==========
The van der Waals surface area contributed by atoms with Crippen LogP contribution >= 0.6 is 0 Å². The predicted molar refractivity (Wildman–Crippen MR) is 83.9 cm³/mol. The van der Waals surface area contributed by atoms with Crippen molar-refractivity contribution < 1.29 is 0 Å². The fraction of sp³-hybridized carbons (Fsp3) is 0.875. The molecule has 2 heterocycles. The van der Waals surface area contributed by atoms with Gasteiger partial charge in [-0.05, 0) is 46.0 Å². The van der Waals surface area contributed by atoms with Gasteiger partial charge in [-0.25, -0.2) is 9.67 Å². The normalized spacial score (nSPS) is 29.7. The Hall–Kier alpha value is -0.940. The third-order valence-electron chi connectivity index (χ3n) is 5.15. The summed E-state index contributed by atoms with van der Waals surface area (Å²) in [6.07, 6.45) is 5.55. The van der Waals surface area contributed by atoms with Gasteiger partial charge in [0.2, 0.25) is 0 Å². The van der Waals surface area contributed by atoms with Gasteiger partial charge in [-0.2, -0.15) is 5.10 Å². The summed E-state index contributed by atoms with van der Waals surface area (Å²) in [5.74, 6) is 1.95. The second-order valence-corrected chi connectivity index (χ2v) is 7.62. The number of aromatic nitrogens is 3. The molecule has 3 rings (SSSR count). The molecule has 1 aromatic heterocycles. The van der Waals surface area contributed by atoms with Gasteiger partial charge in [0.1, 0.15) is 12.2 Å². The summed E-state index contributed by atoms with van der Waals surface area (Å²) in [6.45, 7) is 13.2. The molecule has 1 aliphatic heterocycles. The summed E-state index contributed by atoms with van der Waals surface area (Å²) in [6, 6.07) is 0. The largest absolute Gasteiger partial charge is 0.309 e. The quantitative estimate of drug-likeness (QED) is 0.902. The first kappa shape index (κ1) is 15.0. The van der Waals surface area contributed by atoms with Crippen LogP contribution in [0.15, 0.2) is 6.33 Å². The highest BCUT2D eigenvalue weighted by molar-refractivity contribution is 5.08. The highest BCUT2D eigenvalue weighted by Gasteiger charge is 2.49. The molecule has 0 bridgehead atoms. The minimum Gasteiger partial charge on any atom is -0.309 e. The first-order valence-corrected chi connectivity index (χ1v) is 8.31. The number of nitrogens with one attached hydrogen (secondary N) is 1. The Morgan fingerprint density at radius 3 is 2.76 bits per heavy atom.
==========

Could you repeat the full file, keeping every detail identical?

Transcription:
The van der Waals surface area contributed by atoms with Crippen LogP contribution >= 0.6 is 0 Å². The predicted molar refractivity (Wildman–Crippen MR) is 83.9 cm³/mol. The van der Waals surface area contributed by atoms with Crippen molar-refractivity contribution < 1.29 is 0 Å². The fraction of sp³-hybridized carbons (Fsp3) is 0.875. The molecule has 2 heterocycles. The van der Waals surface area contributed by atoms with Gasteiger partial charge in [-0.05, 0) is 46.0 Å². The van der Waals surface area contributed by atoms with Gasteiger partial charge in [-0.25, -0.2) is 9.67 Å². The normalized spacial score (nSPS) is 29.7. The Hall–Kier alpha value is -0.940. The third-order valence-electron chi connectivity index (χ3n) is 5.15. The summed E-state index contributed by atoms with van der Waals surface area (Å²) in [6.07, 6.45) is 5.55. The van der Waals surface area contributed by atoms with Gasteiger partial charge in [0.2, 0.25) is 0 Å². The van der Waals surface area contributed by atoms with Gasteiger partial charge in [-0.2, -0.15) is 5.10 Å². The summed E-state index contributed by atoms with van der Waals surface area (Å²) in [5.74, 6) is 1.95. The second-order valence-corrected chi connectivity index (χ2v) is 7.62. The number of aromatic nitrogens is 3. The molecule has 3 rings (SSSR count). The molecule has 1 aromatic heterocycles. The van der Waals surface area contributed by atoms with Gasteiger partial charge in [0.1, 0.15) is 12.2 Å². The summed E-state index contributed by atoms with van der Waals surface area (Å²) in [6.45, 7) is 13.2. The molecule has 1 aliphatic heterocycles. The summed E-state index contributed by atoms with van der Waals surface area (Å²) in [6, 6.07) is 0. The largest absolute Gasteiger partial charge is 0.309 e. The quantitative estimate of drug-likeness (QED) is 0.902. The first kappa shape index (κ1) is 15.0. The van der Waals surface area contributed by atoms with Crippen LogP contribution in [0.15, 0.2) is 6.33 Å². The highest BCUT2D eigenvalue weighted by molar-refractivity contribution is 5.08. The highest BCUT2D eigenvalue weighted by Gasteiger charge is 2.49. The molecule has 0 bridgehead atoms. The minimum Gasteiger partial charge on any atom is -0.309 e. The first-order valence-corrected chi connectivity index (χ1v) is 8.31. The number of nitrogens with one attached hydrogen (secondary N) is 1. The Morgan fingerprint density at radius 3 is 2.76 bits per heavy atom.